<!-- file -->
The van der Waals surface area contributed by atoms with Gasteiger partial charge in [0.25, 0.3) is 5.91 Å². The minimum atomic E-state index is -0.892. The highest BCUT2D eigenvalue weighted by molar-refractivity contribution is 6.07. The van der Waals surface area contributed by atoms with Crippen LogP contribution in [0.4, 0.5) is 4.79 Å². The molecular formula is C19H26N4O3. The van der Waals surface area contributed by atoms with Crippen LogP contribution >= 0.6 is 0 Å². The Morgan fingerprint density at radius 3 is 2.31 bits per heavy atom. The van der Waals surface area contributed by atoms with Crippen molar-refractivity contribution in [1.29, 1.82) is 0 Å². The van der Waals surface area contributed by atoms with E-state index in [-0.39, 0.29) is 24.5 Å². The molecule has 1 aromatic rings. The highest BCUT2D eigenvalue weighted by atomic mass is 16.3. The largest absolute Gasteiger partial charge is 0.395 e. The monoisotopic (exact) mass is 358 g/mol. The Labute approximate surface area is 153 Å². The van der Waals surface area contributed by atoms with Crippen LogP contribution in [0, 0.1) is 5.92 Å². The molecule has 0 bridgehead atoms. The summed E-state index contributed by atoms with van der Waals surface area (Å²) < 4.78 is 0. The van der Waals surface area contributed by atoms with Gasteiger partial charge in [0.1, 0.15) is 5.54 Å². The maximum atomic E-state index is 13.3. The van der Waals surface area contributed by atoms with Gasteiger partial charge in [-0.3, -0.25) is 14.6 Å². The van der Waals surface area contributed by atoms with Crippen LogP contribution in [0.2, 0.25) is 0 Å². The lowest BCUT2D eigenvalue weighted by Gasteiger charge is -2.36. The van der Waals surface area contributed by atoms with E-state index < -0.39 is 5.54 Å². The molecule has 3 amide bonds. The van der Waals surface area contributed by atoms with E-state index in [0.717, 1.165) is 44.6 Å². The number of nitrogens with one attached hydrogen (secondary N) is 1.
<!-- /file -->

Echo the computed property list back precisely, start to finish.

The van der Waals surface area contributed by atoms with Gasteiger partial charge in [0.25, 0.3) is 5.91 Å². The minimum atomic E-state index is -0.892. The highest BCUT2D eigenvalue weighted by molar-refractivity contribution is 6.07. The van der Waals surface area contributed by atoms with Crippen LogP contribution in [0.4, 0.5) is 4.79 Å². The molecular formula is C19H26N4O3. The van der Waals surface area contributed by atoms with Crippen LogP contribution >= 0.6 is 0 Å². The Morgan fingerprint density at radius 3 is 2.31 bits per heavy atom. The van der Waals surface area contributed by atoms with Crippen molar-refractivity contribution in [1.29, 1.82) is 0 Å². The van der Waals surface area contributed by atoms with E-state index in [-0.39, 0.29) is 24.5 Å². The molecule has 1 aromatic rings. The highest BCUT2D eigenvalue weighted by atomic mass is 16.3. The largest absolute Gasteiger partial charge is 0.395 e. The monoisotopic (exact) mass is 358 g/mol. The Labute approximate surface area is 153 Å². The van der Waals surface area contributed by atoms with Crippen LogP contribution in [0, 0.1) is 5.92 Å². The molecule has 0 bridgehead atoms. The summed E-state index contributed by atoms with van der Waals surface area (Å²) < 4.78 is 0. The van der Waals surface area contributed by atoms with Gasteiger partial charge in [0.1, 0.15) is 5.54 Å². The maximum atomic E-state index is 13.3. The van der Waals surface area contributed by atoms with Gasteiger partial charge in [-0.3, -0.25) is 14.6 Å². The van der Waals surface area contributed by atoms with Crippen LogP contribution in [0.2, 0.25) is 0 Å². The lowest BCUT2D eigenvalue weighted by Gasteiger charge is -2.36. The van der Waals surface area contributed by atoms with E-state index < -0.39 is 5.54 Å². The molecule has 3 amide bonds. The van der Waals surface area contributed by atoms with E-state index in [0.717, 1.165) is 44.6 Å². The number of nitrogens with one attached hydrogen (secondary N) is 1.